Mr. Weeks underwent physical therapy. On October 20, 2016, he reported that he could not move his toes, his left foot pain was aggravated by movement, and he had decreased range of motion and strength in the left foot. Mr. Hatfield returned to Dr. Weeks on November 21, 2016, and reported increased pain in his fifth left toe after striking it on a bed. Dr. Weeks diagnosed left foot phalanx fracture, status post foot surgery; edema of the left foot; crush injury; acute left foot pain; blister; routine healing of left foot metatarsal fractures; neuralgia; and plantar fasciitis. On November 21, 2016, Dr. Weeks recommended continued physical therapy and gait training. On November 29, 2016, he completed an attending physician's report stating that Mr. Hatfield was temporarily and totally disabled until January 30, 2017. On December 19, 2016, Dr. Weeks noted that Mr. Hatfield was making slow progress in physical therapy and had improved 50%.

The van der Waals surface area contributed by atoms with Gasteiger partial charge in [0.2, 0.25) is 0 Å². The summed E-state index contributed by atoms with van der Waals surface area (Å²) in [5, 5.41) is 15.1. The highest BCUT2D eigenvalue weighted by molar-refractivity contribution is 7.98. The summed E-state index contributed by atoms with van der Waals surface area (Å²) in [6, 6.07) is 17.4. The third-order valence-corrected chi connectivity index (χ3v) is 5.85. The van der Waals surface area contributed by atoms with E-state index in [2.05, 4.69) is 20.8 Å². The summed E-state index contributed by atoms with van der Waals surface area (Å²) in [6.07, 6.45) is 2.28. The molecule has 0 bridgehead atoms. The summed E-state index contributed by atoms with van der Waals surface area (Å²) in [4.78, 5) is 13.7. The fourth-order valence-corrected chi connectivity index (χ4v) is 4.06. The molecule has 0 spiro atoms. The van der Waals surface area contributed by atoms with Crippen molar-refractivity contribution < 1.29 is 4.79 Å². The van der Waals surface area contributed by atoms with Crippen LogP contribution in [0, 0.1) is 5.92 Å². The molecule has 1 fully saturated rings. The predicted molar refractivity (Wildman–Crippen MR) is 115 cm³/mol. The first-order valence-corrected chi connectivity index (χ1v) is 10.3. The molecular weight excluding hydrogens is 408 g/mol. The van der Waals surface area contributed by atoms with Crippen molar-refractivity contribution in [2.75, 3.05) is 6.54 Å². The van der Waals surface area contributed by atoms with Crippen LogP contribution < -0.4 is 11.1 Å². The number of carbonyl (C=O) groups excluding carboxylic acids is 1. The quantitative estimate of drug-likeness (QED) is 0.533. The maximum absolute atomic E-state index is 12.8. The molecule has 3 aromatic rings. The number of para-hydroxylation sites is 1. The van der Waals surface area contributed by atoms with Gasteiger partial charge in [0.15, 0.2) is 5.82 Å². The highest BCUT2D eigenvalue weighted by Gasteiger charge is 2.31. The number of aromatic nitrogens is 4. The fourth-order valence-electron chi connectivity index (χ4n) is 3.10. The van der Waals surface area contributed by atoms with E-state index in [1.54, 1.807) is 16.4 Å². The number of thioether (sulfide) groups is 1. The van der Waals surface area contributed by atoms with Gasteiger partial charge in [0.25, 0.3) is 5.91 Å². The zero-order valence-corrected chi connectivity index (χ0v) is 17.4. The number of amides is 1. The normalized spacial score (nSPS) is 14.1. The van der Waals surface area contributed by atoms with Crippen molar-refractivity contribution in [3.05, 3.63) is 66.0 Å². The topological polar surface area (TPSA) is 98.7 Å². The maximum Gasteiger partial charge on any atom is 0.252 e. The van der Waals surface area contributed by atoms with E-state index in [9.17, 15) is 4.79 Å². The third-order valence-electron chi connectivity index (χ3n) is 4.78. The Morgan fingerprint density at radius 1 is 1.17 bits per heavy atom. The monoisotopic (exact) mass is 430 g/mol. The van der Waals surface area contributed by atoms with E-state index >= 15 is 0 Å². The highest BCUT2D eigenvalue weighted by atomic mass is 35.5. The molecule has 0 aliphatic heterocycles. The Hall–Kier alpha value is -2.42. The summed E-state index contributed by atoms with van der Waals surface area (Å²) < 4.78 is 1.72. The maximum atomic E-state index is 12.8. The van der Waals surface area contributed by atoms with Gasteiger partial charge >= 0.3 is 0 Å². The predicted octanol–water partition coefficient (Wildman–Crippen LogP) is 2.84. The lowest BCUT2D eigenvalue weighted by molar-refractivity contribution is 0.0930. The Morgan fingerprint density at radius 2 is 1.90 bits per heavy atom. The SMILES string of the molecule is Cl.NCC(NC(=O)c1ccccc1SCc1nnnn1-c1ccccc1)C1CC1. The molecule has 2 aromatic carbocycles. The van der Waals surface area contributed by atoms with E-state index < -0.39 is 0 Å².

Marsha Bailey, M.D., performed an independent medical evaluation on January 9, 2017, in which Mr. Hatfield reported poor balance, occasional falls, an inability to walk without the CAM walker, decreased bilateral hip range of motion, and reduced activities of daily living. Dr. Bailey noted that sensory examination was inconsistent in both legs and that the left leg strength was reduced at a level that was not consistent with his ambulation. Mr. Hatfield had left calf atrophy and reduced range of motion in the left foot. Dr. Bailey diagnosed chronic left foot pain and found Mr. Hatfield to be at maximum medical improvement. She opined that his subjective complaints far outweigh the objective findings and that there is no medical explanation to support his complaints of lack of balance and inability to move his left ankle and toes. Dr. Bailey assessed 5% whole person impairment for calf atrophy. She noted that the range of motion measurements for the left extremity were invalid.